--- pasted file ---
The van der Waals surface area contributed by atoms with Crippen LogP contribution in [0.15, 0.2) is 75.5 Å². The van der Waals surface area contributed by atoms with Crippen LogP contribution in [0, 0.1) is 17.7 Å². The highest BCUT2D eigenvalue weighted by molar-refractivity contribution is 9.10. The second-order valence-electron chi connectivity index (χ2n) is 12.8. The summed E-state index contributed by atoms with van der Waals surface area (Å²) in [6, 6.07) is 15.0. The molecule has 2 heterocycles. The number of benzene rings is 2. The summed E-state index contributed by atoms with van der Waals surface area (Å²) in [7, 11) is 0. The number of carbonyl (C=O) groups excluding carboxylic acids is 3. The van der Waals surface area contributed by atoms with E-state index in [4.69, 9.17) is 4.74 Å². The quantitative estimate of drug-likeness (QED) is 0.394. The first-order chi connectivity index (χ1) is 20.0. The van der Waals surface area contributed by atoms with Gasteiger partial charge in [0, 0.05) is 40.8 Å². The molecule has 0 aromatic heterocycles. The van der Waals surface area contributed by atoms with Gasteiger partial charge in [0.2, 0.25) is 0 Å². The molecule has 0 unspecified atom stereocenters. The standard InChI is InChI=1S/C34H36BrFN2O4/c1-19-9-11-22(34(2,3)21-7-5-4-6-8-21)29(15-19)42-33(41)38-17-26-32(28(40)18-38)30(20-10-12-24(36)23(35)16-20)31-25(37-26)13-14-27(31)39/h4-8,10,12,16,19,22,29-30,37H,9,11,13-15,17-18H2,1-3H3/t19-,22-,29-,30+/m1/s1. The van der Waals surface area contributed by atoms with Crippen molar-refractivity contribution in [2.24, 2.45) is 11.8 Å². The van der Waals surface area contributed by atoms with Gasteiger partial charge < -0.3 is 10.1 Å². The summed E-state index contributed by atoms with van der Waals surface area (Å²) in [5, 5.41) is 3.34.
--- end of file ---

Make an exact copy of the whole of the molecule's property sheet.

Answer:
The van der Waals surface area contributed by atoms with Crippen LogP contribution in [0.15, 0.2) is 75.5 Å². The van der Waals surface area contributed by atoms with Crippen LogP contribution in [0, 0.1) is 17.7 Å². The highest BCUT2D eigenvalue weighted by molar-refractivity contribution is 9.10. The second-order valence-electron chi connectivity index (χ2n) is 12.8. The summed E-state index contributed by atoms with van der Waals surface area (Å²) in [6, 6.07) is 15.0. The molecule has 2 heterocycles. The number of benzene rings is 2. The summed E-state index contributed by atoms with van der Waals surface area (Å²) in [7, 11) is 0. The number of carbonyl (C=O) groups excluding carboxylic acids is 3. The van der Waals surface area contributed by atoms with E-state index in [4.69, 9.17) is 4.74 Å². The quantitative estimate of drug-likeness (QED) is 0.394. The first-order chi connectivity index (χ1) is 20.0. The van der Waals surface area contributed by atoms with Gasteiger partial charge in [0, 0.05) is 40.8 Å². The molecule has 0 aromatic heterocycles. The van der Waals surface area contributed by atoms with Gasteiger partial charge in [0.2, 0.25) is 0 Å². The molecule has 0 unspecified atom stereocenters. The standard InChI is InChI=1S/C34H36BrFN2O4/c1-19-9-11-22(34(2,3)21-7-5-4-6-8-21)29(15-19)42-33(41)38-17-26-32(28(40)18-38)30(20-10-12-24(36)23(35)16-20)31-25(37-26)13-14-27(31)39/h4-8,10,12,16,19,22,29-30,37H,9,11,13-15,17-18H2,1-3H3/t19-,22-,29-,30+/m1/s1. The van der Waals surface area contributed by atoms with Crippen molar-refractivity contribution in [2.24, 2.45) is 11.8 Å². The van der Waals surface area contributed by atoms with Gasteiger partial charge < -0.3 is 10.1 Å². The summed E-state index contributed by atoms with van der Waals surface area (Å²) in [5, 5.41) is 3.34.